Helena: About 15 years ago I was having a conversation with Dorothy (Wang). She was talking about someone and said, “they think they’re the purest spiritual beings”. Initially, I thought she said purest spiritual pigs. I filed that one away. I decided to use it for this project because it has no specific meaning. It vaguely lends itself to many interpretations. It makes me think of a few different things: one being the hypocrisy that exsists in religion, another, the idea that a pig could actually be more evolved than a human.
S4E: PSP encompasses a variety of artistic disciplines, can you tell us a bit about the other projects PSP has been involved with?
Helena: In addition to music, I’m very interested in visual, performing and conceptual art. I started Purest Spiritual Pigs as a means to explore all of them. Back in 2007, we worked on a performance titled SHREDS, In Shreds, I gave one to two minute pieces of music, to a group of choreographers. The music came from remnants of PSP songs. Just the same as a tailor has bits and pieces of fabric left over when making a suit, I had remnants of music. The choreographers then created work to the “shreds” of music and performed them in a theater. I’m also working on a sound intervention titled FOR PEOPLE NOT ON PHONES. The first installation of it took place in Providence, RI. The process is to record the sounds of a public environment, take them back to the studio, turn them into soundtracks and discreetly place the soundtracks back into their original locations (via a playback device). The volume is set very low, and audible only to those who are present in their environment and not distracted by their gadgets. It’s my response to the oblivion created by the use of portable technology, i.e. cell phones etc. The plan is to do this in multiple cities around the country and eventually in other countries.
S4E: What does a full-blown PSP show involve?
Helena: The show we’re working on right now involves some of the different genres that PSP works in. It will bring in: live performance of the songs from Body Misses (performed by me and Natasha Hassett), the second installment of SHREDS (which in addition to choreography will involve video as well), improvised soundtrack to video, and some performance art.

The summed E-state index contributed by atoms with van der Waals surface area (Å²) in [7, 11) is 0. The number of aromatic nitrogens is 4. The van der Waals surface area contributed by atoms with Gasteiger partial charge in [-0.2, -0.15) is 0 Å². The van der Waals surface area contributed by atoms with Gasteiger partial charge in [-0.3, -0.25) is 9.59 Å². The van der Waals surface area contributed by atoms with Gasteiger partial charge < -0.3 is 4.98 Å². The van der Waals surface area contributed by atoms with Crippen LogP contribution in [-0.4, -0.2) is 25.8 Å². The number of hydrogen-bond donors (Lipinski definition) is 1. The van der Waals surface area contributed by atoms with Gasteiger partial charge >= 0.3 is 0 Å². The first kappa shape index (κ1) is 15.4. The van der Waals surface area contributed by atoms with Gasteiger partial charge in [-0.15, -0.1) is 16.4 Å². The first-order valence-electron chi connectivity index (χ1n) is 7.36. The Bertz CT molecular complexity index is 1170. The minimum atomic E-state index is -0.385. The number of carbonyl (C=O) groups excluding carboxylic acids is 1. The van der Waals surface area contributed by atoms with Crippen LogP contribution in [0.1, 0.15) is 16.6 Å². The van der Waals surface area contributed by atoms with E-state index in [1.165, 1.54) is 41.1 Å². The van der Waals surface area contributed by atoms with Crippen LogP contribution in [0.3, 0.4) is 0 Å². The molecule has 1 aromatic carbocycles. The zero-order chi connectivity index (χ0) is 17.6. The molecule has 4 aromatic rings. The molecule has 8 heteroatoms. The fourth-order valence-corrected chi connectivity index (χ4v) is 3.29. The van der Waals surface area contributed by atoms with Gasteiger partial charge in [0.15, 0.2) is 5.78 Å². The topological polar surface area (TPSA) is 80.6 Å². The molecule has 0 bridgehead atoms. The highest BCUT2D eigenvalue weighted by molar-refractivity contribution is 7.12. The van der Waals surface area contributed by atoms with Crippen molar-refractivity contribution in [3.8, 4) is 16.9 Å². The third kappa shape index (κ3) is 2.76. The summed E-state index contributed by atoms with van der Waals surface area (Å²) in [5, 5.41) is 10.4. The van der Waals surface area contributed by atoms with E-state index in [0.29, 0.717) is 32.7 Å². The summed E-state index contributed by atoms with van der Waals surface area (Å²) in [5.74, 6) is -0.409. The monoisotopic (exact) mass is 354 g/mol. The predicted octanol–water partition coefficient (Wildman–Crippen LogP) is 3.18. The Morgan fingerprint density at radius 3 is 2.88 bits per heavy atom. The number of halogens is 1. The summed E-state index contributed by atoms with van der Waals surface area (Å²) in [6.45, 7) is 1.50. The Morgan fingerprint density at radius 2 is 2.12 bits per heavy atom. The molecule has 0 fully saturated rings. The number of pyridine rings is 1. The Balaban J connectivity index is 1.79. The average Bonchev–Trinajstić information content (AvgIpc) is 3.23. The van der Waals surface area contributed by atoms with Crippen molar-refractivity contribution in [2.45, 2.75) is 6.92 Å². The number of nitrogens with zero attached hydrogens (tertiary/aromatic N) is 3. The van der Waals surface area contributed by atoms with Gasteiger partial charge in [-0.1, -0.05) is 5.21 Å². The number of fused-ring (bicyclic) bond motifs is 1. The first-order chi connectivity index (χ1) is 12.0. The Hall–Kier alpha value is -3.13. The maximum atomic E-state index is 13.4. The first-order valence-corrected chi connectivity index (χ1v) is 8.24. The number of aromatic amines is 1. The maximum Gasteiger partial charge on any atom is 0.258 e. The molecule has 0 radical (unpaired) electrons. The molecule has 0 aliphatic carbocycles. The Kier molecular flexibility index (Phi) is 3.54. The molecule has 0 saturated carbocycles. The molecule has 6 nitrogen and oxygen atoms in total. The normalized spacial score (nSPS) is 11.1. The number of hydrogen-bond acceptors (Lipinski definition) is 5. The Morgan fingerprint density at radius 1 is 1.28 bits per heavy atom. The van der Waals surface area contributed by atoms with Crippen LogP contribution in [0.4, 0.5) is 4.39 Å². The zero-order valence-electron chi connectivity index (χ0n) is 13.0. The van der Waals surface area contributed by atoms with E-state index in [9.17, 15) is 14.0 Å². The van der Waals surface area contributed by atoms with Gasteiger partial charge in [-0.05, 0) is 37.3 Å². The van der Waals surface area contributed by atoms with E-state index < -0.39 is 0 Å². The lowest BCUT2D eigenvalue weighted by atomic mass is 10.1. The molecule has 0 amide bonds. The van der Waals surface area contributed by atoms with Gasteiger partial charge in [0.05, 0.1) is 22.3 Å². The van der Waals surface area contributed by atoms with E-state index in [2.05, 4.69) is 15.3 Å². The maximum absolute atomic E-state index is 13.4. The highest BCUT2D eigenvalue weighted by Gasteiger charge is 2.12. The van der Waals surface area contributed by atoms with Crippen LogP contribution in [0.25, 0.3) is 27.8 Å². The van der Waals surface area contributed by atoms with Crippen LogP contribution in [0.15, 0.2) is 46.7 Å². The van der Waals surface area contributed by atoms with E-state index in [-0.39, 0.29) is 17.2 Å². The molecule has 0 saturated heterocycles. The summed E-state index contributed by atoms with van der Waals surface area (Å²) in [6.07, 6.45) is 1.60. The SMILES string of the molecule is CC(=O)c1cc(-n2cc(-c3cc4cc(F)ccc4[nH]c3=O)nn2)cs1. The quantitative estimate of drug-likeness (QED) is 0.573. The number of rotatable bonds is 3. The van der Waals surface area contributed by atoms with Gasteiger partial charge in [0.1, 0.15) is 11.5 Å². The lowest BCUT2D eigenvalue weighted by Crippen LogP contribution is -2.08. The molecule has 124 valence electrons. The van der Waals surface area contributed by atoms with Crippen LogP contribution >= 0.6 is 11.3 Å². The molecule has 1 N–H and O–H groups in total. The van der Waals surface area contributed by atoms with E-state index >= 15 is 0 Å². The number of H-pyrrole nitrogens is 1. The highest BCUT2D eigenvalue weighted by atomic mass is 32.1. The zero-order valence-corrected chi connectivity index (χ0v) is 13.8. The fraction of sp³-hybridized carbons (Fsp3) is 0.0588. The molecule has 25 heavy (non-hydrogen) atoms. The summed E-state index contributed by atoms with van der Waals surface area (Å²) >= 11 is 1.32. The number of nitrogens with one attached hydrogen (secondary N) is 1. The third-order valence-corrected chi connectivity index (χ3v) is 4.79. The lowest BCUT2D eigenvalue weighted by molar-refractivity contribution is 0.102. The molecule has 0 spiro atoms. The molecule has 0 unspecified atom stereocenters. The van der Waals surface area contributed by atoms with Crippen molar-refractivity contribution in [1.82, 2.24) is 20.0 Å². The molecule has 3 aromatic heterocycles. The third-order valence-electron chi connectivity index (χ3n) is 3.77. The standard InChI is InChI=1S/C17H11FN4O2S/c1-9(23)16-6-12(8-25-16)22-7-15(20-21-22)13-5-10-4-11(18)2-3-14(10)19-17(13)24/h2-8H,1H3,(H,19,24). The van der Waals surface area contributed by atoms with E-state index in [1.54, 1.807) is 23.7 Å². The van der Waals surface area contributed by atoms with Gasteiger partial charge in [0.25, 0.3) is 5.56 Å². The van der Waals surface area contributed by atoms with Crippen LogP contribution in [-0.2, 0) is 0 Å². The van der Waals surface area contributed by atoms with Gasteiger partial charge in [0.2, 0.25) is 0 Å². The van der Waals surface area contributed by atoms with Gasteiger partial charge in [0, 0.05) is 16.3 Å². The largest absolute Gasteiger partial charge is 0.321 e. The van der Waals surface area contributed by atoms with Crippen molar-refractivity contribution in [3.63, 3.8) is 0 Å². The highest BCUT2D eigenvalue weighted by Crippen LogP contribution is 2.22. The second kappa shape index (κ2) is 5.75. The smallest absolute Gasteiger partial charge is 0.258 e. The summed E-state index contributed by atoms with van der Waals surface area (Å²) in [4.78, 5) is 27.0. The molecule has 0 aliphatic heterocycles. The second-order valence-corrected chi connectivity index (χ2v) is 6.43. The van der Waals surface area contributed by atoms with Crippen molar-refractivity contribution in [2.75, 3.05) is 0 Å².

S4E: Do you have any pre-show rituals to prepare yourself for going on stage?
Helena: It depends, usually some drum rudiments and vocal exercises. I like to do something that’s physically exhausting too, if I can, like run around the block, or do a bunch of pull-ups. That helps take the edge off the adrenaline.
S4E: Does the visual side of PSP play an important role in the music, and / or do they inspire one another?
Helena: It really depends on the piece. Sometimes the visual aspect can be more of a textual backdrop. Other times it can be an improvisational tool, like the piece that Dorothy, Anita (Bowen) and I did in San Francisco at Black and Blue Tattoo. I took Anita’s photos, blended them with some of my video, and Dorothy and I played a live improvised soundtrack to the video. I’ve also started working with Sarah (Gordon) to work some choreography into my own performance. In this case, the visual of my movement would be used to fuse the audience with the content of the song.
S4E: The bio mentions that ultimately, the goal is to amass many artists with which to collaborate, how did that idea develop?
Helena: I wanted to have a project that I could work on all the time, no matter what. This project enables me to collaborate with other artists and work alone. I love both, and this makes it possible.
S4E: What would you say are the main benefits as well as drawbacks (if any) for working with different artists on different songs?
Helena: I love the new energy that comes with working with multiple artists. You never run out of fuel to feed the fire. There are lots of great artists that for different reasons, usually financial, don’t have the means to get a lot of their work out there. I love being able to expose that. I also learn a lot working with different people. As far as drawbacks, In terms of music, the only thing that could potentially be a drawback is the songs all sounding like different bands. I’ve tried to counter that by inviting artists who have some common threads. I also think that vocals are the first thing that most people recognize, so I’ve made it a point to be the main vocalist. On Shenti (Body Misses) N.G. (Yrizarry) does a back up vocal in the intro and from the last chorus on. I love what he does and wanted to have him even more present on the song, but I think at least at this point, I need to keep that consistency. I’ve also done that with the drums. I do all the drumming on the CDs.
S4E: Do the ideas – for songs or otherwise – develop first, or do you find someone to collaborate with and let things evolve from there?